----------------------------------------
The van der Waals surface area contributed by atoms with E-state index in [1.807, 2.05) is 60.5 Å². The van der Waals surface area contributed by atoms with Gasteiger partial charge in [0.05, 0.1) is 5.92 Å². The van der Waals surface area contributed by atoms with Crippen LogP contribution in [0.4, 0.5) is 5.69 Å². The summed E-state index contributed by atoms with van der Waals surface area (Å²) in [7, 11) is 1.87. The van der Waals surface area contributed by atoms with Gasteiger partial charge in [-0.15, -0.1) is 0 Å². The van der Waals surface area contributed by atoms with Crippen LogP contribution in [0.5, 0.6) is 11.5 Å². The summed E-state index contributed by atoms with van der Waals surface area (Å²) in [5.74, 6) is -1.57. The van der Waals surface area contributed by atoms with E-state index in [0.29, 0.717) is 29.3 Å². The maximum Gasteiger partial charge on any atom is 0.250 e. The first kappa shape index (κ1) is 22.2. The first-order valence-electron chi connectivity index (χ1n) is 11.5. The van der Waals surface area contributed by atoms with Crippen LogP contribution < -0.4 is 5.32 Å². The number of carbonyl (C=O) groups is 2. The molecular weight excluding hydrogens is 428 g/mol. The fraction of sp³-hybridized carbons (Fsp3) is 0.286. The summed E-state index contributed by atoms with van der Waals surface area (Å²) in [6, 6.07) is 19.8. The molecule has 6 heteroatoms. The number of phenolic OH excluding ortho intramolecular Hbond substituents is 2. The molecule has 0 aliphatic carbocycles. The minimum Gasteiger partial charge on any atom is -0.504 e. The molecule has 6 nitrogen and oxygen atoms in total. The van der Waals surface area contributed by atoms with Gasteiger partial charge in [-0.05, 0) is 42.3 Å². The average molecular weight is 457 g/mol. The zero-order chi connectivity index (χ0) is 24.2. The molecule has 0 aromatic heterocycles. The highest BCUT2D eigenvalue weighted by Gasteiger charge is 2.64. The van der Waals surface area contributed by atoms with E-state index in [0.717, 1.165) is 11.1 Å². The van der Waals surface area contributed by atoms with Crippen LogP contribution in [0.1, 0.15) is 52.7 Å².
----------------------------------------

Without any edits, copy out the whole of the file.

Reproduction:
The van der Waals surface area contributed by atoms with E-state index in [1.807, 2.05) is 60.5 Å². The van der Waals surface area contributed by atoms with Gasteiger partial charge in [0.05, 0.1) is 5.92 Å². The van der Waals surface area contributed by atoms with Crippen LogP contribution in [0.4, 0.5) is 5.69 Å². The summed E-state index contributed by atoms with van der Waals surface area (Å²) in [7, 11) is 1.87. The van der Waals surface area contributed by atoms with Gasteiger partial charge in [-0.15, -0.1) is 0 Å². The van der Waals surface area contributed by atoms with Crippen LogP contribution in [0.5, 0.6) is 11.5 Å². The summed E-state index contributed by atoms with van der Waals surface area (Å²) in [5.74, 6) is -1.57. The van der Waals surface area contributed by atoms with E-state index in [0.29, 0.717) is 29.3 Å². The maximum Gasteiger partial charge on any atom is 0.250 e. The first kappa shape index (κ1) is 22.2. The first-order valence-electron chi connectivity index (χ1n) is 11.5. The van der Waals surface area contributed by atoms with Crippen LogP contribution < -0.4 is 5.32 Å². The number of carbonyl (C=O) groups is 2. The molecular weight excluding hydrogens is 428 g/mol. The fraction of sp³-hybridized carbons (Fsp3) is 0.286. The summed E-state index contributed by atoms with van der Waals surface area (Å²) in [6, 6.07) is 19.8. The molecule has 6 heteroatoms. The number of phenolic OH excluding ortho intramolecular Hbond substituents is 2. The molecule has 0 aliphatic carbocycles. The minimum Gasteiger partial charge on any atom is -0.504 e. The molecule has 6 nitrogen and oxygen atoms in total. The van der Waals surface area contributed by atoms with Gasteiger partial charge in [-0.05, 0) is 42.3 Å². The average molecular weight is 457 g/mol. The zero-order chi connectivity index (χ0) is 24.2. The molecule has 0 aromatic heterocycles. The highest BCUT2D eigenvalue weighted by Gasteiger charge is 2.64. The van der Waals surface area contributed by atoms with E-state index in [0.717, 1.165) is 11.1 Å². The van der Waals surface area contributed by atoms with Crippen LogP contribution in [0.1, 0.15) is 52.7 Å².